The annual cycle of satellite-derived sea surface temperature in the southwestern Atlantic ocean

Guillermo P. Podestá, Otis B. Brown, Robert H. Evans

Research output: Contribution to journalArticle

59 Scopus citations

Abstract

The annual cycle of sea surface temperature (SST) in the southwestern Atlantic Ocean was estimated using four years (July 1984-July 1988) of NOAA Advanced Very High Resolution Radiometer observations. High resolution satellite observations at 1-km space and daily time resolution were grided at 100-km space and 5-day time intervals to develop an analysis dataset for determination of low fluency SST variability. The integral time scale, a measure of serial correlation, was found to vary from 40 to 60 days in the domain of interest. The existence of superannual trends in the SST data was investigated, but conclusive results could not be obtained. The annual cycle (and, in particular, the annual harmonic) explains a large proportion of the SST variability. The estimated amplitude of the cycle ranges between 5° and 13°C throughout the study area, with minima in August-September and maxima in February. The resultant climatology is compared with an arbitrary 5-day satellite SST field, and with the COADS/ICE SST climatology. It was found that the higher resolution satellite- based SST climatology resolves boundary current structure and has significantly better structural agreement with the observed field.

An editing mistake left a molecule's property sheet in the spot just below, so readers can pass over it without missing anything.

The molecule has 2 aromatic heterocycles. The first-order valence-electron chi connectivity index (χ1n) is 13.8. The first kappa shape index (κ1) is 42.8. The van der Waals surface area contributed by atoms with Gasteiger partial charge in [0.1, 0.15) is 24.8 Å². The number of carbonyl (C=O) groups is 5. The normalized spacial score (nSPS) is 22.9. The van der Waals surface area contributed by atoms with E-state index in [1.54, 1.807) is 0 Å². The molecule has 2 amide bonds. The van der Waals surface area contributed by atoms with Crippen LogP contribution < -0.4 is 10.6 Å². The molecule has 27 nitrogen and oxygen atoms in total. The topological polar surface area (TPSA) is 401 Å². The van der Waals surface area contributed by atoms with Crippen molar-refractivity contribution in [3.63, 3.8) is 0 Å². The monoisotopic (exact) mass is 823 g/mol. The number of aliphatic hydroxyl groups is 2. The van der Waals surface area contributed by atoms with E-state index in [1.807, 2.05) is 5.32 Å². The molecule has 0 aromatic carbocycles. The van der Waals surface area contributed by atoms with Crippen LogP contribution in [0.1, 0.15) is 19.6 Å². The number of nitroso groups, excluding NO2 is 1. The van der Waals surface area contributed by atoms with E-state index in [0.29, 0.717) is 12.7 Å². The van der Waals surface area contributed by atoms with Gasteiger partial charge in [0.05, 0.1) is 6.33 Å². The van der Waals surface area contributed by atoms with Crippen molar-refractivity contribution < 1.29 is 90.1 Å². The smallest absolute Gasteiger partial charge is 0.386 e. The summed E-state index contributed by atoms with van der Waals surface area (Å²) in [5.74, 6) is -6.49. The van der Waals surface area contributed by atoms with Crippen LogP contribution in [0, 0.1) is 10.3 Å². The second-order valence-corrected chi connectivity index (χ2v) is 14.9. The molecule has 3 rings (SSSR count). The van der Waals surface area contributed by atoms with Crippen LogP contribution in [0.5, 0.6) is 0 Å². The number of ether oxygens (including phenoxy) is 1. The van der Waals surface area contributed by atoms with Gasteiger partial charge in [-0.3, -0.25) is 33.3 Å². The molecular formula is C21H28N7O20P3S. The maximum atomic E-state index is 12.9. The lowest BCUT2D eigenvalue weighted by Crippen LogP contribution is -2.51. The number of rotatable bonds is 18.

Original languageEnglish (US)
Pages (from-to)457-467
Number of pages11
JournalJournal of Climate
Volume4
Issue number4
DOIs
StatePublished - Apr 1991

ASJC Scopus subject areas

  • Atmospheric Science

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